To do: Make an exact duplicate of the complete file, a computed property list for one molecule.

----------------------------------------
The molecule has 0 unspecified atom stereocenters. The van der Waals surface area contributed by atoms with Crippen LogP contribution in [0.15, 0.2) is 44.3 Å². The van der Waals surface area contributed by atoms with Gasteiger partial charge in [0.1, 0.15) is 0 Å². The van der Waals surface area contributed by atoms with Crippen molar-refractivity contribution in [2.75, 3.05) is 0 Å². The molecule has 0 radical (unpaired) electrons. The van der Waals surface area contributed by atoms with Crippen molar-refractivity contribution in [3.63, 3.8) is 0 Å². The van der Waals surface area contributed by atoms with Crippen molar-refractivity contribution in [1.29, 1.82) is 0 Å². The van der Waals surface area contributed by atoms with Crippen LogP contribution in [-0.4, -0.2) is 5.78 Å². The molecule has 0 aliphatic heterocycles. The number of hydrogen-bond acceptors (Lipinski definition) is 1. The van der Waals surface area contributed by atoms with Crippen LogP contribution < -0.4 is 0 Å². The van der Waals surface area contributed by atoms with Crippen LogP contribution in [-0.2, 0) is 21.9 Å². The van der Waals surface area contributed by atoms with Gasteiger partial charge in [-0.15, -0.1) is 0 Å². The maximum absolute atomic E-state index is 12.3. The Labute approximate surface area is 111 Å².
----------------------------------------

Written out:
The molecule has 0 unspecified atom stereocenters. The van der Waals surface area contributed by atoms with Crippen LogP contribution in [0.15, 0.2) is 44.3 Å². The van der Waals surface area contributed by atoms with Gasteiger partial charge in [0.1, 0.15) is 0 Å². The van der Waals surface area contributed by atoms with Crippen molar-refractivity contribution in [2.75, 3.05) is 0 Å². The molecule has 0 radical (unpaired) electrons. The van der Waals surface area contributed by atoms with Crippen molar-refractivity contribution in [3.63, 3.8) is 0 Å². The van der Waals surface area contributed by atoms with Crippen molar-refractivity contribution in [1.29, 1.82) is 0 Å². The van der Waals surface area contributed by atoms with Crippen LogP contribution in [-0.4, -0.2) is 5.78 Å². The molecule has 0 aliphatic heterocycles. The number of hydrogen-bond acceptors (Lipinski definition) is 1. The van der Waals surface area contributed by atoms with Crippen LogP contribution < -0.4 is 0 Å². The van der Waals surface area contributed by atoms with Crippen LogP contribution in [-0.2, 0) is 21.9 Å². The van der Waals surface area contributed by atoms with Gasteiger partial charge in [-0.15, -0.1) is 0 Å². The maximum absolute atomic E-state index is 12.3. The Labute approximate surface area is 111 Å².